China launched the emblem for FIFA Women's World Cup 2007 Sunday, kicking off the preparations for the tournament, which will come back to its cradle of China since the inaugural World Cup in 1991.
China was designated as World Cup 2003 host but gave up the right in final moment for the deadly SARS threat. FIFA then promised China the right to host the competition in 2007.
FIFA President Joseph S. Blatter, unable to attend the ceremony, sent his congratulation letter, saying the tournament is "returning to its roots".
Sixteen national teams including host China will join the finals starting on September 10. The Cup's opener and final are scheduled in Shanghai as four other cities, Chengdu, Wuhan, Tianjin and Hangzhou, are selected to host group stage games and play-offs.
The official emblem represents the spirit of global unity and harmony of the FIFA Women's World Cup. The logo incorporates FIFA's brand colors - dark and light blue while an elegant brush stroke and a typographic reference, both building on the artistic principles of Chinese calligraphy, are depicted on a orange and yellow ground. The graphic curves, flowing movement and upward spiral of the design are a symbolic expression of the FIFA Women's World Cup Trophy.
With the FIFA Women's World Cup 2007 emblem, FIFA enters a new era in the field of branding. The official emblem of the event is the first visual element under the new brand architecture with the aim to unify all different emblems and logos of the world's governing body of football including the 12 competitions and projects such as GOAL, Fair Play and the FIFA Quality Concept for footballs and artificial turf. The main feature of this new branding strategy is a consistent design for all FIFA activities. In addition, all FIFA tournaments will be called "World Cup" throughout. The FIFA corporate mark with the two globes is no longer component of any of the official emblems and will only be used for corporate communication purposes.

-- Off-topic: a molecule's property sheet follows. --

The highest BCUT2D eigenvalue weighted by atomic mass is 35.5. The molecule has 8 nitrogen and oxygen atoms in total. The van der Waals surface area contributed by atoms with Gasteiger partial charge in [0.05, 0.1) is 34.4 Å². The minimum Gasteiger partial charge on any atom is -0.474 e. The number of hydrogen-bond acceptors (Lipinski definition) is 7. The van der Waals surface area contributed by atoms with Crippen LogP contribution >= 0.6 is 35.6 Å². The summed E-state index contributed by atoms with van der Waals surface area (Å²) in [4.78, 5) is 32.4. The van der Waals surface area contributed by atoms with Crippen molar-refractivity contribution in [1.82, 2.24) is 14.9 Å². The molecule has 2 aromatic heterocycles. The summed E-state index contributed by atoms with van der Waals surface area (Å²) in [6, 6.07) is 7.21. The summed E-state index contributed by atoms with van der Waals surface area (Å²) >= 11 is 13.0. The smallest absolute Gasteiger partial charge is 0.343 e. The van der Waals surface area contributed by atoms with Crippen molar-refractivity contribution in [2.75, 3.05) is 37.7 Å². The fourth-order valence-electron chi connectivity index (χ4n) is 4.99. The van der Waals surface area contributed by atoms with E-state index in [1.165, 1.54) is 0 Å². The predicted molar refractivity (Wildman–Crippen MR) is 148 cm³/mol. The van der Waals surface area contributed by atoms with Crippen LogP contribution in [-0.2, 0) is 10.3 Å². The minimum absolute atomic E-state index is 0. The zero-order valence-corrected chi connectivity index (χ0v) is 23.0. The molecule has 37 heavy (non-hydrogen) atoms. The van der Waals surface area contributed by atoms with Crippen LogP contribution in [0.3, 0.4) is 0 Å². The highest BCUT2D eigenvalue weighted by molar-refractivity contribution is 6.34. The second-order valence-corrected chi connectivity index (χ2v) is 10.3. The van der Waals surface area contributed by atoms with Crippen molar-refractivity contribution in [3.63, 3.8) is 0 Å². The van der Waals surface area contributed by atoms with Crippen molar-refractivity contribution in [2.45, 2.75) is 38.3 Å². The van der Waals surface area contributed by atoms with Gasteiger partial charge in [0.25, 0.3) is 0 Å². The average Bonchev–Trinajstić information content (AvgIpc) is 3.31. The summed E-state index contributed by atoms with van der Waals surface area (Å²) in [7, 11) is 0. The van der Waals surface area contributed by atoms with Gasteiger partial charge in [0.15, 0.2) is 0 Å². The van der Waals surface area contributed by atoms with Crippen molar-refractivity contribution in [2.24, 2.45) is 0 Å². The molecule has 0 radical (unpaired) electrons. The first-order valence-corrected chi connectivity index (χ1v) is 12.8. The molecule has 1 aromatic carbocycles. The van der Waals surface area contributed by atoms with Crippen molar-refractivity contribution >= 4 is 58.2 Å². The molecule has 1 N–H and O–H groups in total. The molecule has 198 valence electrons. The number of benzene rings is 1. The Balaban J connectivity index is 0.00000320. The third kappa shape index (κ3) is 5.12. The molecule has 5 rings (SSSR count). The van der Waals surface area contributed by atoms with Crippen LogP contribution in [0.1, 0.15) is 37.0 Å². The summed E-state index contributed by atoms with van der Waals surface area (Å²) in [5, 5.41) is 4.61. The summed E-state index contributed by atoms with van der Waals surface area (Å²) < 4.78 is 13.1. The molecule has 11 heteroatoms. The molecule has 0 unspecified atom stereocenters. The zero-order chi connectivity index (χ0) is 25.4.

Familiar faces back in town
In Shanghai's Pudong Shangri-La Hotel, the press conference was a welcome home ceremony to many honored guests. FIFA Director of Development Mary Harvey told FIFA.com it felt great to come back to the country where she won the inaugural FIFA Women World Cup with United States back in 1991.
"One thing I remember well is that the people were so kind and helpful," the former international goalkeeper recalled. "During the past 15 years great changes have taken place. With more modern facilities we can expect the forthcoming FIFA Women World Cup to be a huge success."
Shanghai, China's largest and most populated metropolis, is the home town of recently voted FIFA Women Player of the Century, Sun Wen. The legendary striker is back on the international stage following a two-year break.
"Three years ago, I could never have envisaged what fate had in store," Sun Wen said. "In 2003, China was forced to relocate the last tournament to the United States. Soon after that, I retired from international football without hope of playing another FIFA Women's World Cup. It is truly amazing that I am here today at the emblem launch and will play the next Women's World Cup on home soil!"
The 32-year-old FIFA Ambassador for Women's Football Development has high hopes for China 2007 as she explained. "We finished runners-up in USA 1999 and I hope my team can do even better this time around. But to be honest, every team has a good chance to win the tournament and we are expecting the competition to be fierce," she said. "My only wish is that the World Cup will be an unprecedented success that will benefit the women's game the world over. The official emblem that we have launched today symbolizing the hopes we all have for a successful tournament."
Nan Yong, CFA Vice President and head of LOC to the 2007 FIFA Women's World Cup, summed up the hosts' good wishes. "The launch of this emblem is the perfect way to start our preparation work for the tournament. We hope that in 17 months' time, we will have reached all of our objectives and will be able to give everyone - FIFA officials, players, coaches and fans, the warmest of welcomes and make them feel as comfortable as possible when the Women's World Cup comes home."
(noticia/chinadaily, March 21, 2006)